E! Online - Anonymous Blogger
“Nothing short of fascinating… With stark black and white photography, a noir-ish narrative voice and the unrelenting creepiness of the world beneath the Las Vegas Strip and beyond, O’Brien has crafted a compelling debut.”
Publishers Weekly - Anonymous Editor
"The photos capture the inhabitants of these bleak encampments. Continually contrasting the sparkling casinos above with the dank, cobwebbed catacombs below, the observant O’Brien writes with a noirish flair, but his compassion is also evident as he illuminates the lives of these shadowy subterranean dwellers."
The Write Stuff - Alan Petrucelli
“O’Brien’s notes from the Vegas underground have a resonance, beauty and humanity seldom felt as strongly, or described and illustrated so well. These drains, like the catacombs of ancient Rome, have stories that will make you smile and break your heart.”
beautifuldecay.com - Beautiful Decay
"[O'Brien] takes you on a dizzying trip through the various drains to meet the people that live, party, and sometimes die in the tunnels. This is a must-read for anyone who has ever broken into an abandoned building, explored dirty sewers, hopped freights across the country, or enjoys a late-night stroll into the unknown. More than just a documentation of one's experience in the storm drains, Beneath the Neon is equal parts Las Vegas history book, drunken biography, and psychological thriller."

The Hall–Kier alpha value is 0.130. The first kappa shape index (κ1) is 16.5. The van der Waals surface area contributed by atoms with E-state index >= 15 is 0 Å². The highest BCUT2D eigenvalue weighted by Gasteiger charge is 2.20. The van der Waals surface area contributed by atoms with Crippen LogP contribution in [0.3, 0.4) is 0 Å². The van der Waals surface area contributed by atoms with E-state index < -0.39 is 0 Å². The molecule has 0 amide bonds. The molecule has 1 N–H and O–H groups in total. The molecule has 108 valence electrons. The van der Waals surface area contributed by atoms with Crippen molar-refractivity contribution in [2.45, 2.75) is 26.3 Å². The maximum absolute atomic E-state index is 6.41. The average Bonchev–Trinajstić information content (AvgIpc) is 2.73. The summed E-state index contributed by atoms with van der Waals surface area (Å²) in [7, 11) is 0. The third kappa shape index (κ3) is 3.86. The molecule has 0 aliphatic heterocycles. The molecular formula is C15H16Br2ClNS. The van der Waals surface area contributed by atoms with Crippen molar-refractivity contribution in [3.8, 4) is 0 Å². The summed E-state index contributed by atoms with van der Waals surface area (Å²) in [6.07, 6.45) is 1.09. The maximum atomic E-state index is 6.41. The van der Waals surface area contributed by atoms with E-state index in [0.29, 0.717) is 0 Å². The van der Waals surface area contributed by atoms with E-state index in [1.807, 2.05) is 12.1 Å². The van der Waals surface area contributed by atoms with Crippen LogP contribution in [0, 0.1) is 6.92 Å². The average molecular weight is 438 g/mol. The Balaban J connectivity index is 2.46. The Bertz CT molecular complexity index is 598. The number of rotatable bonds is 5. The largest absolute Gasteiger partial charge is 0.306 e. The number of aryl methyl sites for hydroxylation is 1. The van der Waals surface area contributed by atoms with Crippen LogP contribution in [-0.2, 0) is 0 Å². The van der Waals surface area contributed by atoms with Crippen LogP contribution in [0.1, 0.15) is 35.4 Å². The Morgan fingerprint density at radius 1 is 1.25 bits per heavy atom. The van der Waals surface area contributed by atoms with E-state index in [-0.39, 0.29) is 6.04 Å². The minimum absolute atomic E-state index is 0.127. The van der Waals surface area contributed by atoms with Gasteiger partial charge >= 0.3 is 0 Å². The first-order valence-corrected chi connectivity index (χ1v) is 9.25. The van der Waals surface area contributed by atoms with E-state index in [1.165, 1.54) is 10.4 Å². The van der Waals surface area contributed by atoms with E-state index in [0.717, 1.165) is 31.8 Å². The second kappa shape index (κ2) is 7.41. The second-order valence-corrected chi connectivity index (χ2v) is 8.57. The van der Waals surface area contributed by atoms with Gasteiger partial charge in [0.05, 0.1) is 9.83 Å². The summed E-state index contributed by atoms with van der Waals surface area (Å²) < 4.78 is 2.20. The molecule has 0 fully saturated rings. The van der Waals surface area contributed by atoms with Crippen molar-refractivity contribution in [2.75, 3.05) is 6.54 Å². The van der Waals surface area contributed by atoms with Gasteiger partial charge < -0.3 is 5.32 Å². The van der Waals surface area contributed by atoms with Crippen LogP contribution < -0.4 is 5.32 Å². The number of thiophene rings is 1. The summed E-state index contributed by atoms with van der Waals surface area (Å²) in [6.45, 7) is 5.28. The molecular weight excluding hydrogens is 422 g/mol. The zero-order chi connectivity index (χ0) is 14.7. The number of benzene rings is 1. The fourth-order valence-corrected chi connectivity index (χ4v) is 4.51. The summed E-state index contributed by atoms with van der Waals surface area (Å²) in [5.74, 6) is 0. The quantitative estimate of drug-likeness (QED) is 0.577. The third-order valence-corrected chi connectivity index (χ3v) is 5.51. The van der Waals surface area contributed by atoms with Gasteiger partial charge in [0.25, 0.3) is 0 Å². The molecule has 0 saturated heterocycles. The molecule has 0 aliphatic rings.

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Product Details

  • ISBN-13: 9780929712390
  • Publisher: Huntington Press
  • Publication date: 6/28/2007
  • Pages: 281
  • Sales rank: 486,400
  • Product dimensions: 7.10 (w) x 9.00 (h) x 0.70 (d)

Meet the Author

Matthew O’Brien is an author and journalist who’s lived in Las Vegas since 1997. His first book, Beneath the Neon: Life and Death in the Tunnels of Las Vegas, chronicles his adventures in the city’s underground flood channels, which he explored for more than four years with a flashlight, tape recorder, and expandable baton for protection. His second book, My Week at the Blue Angel: And Other Stories from the Storm Drains, Strip Clubs, and Trailer Parks of Las Vegas, is a creative-nonfiction collection set in off-the-beaten-path Vegas. He’s the founder of Shine a Light, a community project that provides housing, drug counseling, and other services to the people living in the drains. For more info on Matt and his books, visit www.beneaththeneon.com.